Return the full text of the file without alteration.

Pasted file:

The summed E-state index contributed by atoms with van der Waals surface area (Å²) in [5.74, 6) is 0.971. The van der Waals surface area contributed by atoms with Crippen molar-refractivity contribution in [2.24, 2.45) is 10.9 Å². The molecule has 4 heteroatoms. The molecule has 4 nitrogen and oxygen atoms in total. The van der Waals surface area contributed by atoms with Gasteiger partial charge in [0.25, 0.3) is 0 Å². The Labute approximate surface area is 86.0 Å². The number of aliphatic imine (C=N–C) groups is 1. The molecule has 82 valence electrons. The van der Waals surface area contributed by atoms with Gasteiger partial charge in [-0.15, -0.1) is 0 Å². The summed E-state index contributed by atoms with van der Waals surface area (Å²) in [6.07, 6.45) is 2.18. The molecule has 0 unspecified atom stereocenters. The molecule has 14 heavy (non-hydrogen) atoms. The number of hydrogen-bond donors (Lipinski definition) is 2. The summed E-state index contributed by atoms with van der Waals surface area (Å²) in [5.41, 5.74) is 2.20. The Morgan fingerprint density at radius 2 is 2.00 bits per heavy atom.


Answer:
The summed E-state index contributed by atoms with van der Waals surface area (Å²) in [5.74, 6) is 0.971. The van der Waals surface area contributed by atoms with Crippen molar-refractivity contribution in [2.24, 2.45) is 10.9 Å². The molecule has 4 heteroatoms. The molecule has 4 nitrogen and oxygen atoms in total. The van der Waals surface area contributed by atoms with Gasteiger partial charge in [0.25, 0.3) is 0 Å². The Labute approximate surface area is 86.0 Å². The number of aliphatic imine (C=N–C) groups is 1. The molecule has 82 valence electrons. The van der Waals surface area contributed by atoms with Gasteiger partial charge in [-0.15, -0.1) is 0 Å². The summed E-state index contributed by atoms with van der Waals surface area (Å²) in [6.07, 6.45) is 2.18. The molecule has 0 unspecified atom stereocenters. The molecule has 14 heavy (non-hydrogen) atoms. The number of hydrogen-bond donors (Lipinski definition) is 2. The summed E-state index contributed by atoms with van der Waals surface area (Å²) in [5.41, 5.74) is 2.20. The Morgan fingerprint density at radius 2 is 2.00 bits per heavy atom.